MicroRNAs: Emerging Regulators of Immune-Mediated Diseases


  • T. Tomankova,

    1. Laboratory of Immunogenomics and Immunoproteomics, Faculty of Medicine and Dentistry, Institute of Molecular and Translational Medicine, Palacky University, Olomouc, Czech Republic
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  • M. Petrek,

    1. Laboratory of Immunogenomics and Immunoproteomics, Faculty of Medicine and Dentistry, Institute of Molecular and Translational Medicine, Palacky University, Olomouc, Czech Republic
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  • J. Gallo,

    1. Department of Orthopaedics, Faculty of Medicine and Dentistry, Palacky University, Olomouc, Czech Republic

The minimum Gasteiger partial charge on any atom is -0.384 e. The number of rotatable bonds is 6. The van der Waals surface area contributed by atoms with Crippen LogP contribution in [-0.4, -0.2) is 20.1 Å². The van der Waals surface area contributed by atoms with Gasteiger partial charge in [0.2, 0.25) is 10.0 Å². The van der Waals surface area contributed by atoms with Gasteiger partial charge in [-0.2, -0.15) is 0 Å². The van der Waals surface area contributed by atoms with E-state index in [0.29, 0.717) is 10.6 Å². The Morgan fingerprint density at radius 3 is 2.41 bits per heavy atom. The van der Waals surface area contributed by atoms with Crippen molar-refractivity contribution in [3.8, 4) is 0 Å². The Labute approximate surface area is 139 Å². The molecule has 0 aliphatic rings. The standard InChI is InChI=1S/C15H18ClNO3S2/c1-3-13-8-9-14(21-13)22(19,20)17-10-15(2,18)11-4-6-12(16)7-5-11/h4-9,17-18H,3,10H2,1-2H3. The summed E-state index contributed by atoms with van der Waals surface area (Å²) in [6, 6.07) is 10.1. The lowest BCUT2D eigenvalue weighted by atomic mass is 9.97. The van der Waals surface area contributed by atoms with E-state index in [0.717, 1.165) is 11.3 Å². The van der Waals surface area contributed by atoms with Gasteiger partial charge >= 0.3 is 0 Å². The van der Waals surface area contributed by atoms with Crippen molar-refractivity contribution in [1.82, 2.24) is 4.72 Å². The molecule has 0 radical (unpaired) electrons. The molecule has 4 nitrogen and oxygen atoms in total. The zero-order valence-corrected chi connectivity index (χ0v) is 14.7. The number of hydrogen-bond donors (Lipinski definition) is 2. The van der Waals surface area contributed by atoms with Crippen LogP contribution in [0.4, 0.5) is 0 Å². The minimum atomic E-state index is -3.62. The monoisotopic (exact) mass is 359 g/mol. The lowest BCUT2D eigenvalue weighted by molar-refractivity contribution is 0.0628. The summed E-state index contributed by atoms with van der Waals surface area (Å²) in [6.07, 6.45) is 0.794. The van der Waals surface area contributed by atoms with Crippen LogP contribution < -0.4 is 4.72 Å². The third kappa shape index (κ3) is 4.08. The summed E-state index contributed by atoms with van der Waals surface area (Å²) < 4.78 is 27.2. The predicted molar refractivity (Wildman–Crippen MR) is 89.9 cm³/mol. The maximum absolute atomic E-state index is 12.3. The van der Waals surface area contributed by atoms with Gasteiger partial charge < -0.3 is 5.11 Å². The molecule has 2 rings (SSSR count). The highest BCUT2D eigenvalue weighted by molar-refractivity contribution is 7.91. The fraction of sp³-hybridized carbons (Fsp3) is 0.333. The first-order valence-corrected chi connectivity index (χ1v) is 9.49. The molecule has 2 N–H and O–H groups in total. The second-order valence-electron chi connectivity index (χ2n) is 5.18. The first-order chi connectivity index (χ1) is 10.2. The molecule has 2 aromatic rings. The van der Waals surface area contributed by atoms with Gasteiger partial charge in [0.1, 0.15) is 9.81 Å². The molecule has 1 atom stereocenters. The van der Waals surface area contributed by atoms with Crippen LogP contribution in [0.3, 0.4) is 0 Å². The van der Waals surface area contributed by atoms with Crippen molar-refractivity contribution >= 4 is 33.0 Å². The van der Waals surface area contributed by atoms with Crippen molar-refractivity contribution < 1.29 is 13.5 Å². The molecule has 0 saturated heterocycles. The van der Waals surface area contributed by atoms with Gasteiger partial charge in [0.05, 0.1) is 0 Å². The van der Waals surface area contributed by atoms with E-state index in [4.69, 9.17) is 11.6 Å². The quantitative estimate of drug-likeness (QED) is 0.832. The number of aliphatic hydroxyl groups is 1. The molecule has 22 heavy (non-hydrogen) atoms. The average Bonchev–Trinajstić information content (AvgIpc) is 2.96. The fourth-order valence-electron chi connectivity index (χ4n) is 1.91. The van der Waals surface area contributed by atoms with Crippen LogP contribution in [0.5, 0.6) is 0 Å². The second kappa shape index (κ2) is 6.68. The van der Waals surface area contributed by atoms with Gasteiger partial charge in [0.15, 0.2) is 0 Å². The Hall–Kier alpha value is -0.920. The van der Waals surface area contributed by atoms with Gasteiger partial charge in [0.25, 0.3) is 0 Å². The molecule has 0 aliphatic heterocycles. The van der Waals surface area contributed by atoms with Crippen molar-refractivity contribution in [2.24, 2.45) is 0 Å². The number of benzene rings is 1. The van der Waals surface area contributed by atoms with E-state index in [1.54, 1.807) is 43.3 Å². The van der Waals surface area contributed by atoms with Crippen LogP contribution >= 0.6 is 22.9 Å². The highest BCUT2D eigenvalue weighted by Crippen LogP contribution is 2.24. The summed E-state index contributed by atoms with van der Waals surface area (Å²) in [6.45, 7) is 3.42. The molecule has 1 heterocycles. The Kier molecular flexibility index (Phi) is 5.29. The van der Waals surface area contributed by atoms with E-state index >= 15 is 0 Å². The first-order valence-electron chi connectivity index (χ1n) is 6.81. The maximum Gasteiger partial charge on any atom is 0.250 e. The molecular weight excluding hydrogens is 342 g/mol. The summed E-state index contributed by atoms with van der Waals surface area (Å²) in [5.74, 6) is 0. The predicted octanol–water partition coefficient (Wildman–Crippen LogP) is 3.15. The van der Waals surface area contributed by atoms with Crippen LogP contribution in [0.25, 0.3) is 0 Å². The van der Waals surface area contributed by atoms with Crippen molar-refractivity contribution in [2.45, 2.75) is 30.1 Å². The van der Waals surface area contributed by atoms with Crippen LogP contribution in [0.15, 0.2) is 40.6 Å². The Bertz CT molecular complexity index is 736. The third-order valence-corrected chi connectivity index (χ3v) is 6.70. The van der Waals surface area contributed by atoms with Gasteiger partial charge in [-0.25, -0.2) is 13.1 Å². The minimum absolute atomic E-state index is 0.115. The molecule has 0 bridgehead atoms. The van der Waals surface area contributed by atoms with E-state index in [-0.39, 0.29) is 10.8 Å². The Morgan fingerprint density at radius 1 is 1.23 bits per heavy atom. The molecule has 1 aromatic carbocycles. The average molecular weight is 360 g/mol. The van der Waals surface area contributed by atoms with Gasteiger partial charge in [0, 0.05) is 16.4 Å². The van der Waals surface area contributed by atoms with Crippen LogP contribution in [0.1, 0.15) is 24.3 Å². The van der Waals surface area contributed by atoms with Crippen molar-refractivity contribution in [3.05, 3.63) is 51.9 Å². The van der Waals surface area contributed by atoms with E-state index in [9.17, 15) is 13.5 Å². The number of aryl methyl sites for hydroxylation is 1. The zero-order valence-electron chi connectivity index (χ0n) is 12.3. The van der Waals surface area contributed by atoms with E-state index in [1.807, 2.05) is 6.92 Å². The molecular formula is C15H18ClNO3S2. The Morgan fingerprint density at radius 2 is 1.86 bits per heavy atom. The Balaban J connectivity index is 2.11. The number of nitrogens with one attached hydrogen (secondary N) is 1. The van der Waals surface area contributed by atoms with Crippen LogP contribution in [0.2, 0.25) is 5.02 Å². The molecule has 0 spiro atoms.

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  • E. Kriegova

    1. Laboratory of Immunogenomics and Immunoproteomics, Faculty of Medicine and Dentistry, Institute of Molecular and Translational Medicine, Palacky University, Olomouc, Czech Republic
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Dr E. Kriegova, Laboratory of Immunogenomics and Immunoproteomics, Palacky University, I.P. Pavlova 6, CZ-77520 Olomouc, Czech Republic. E-mail: kriegova@yahoo.com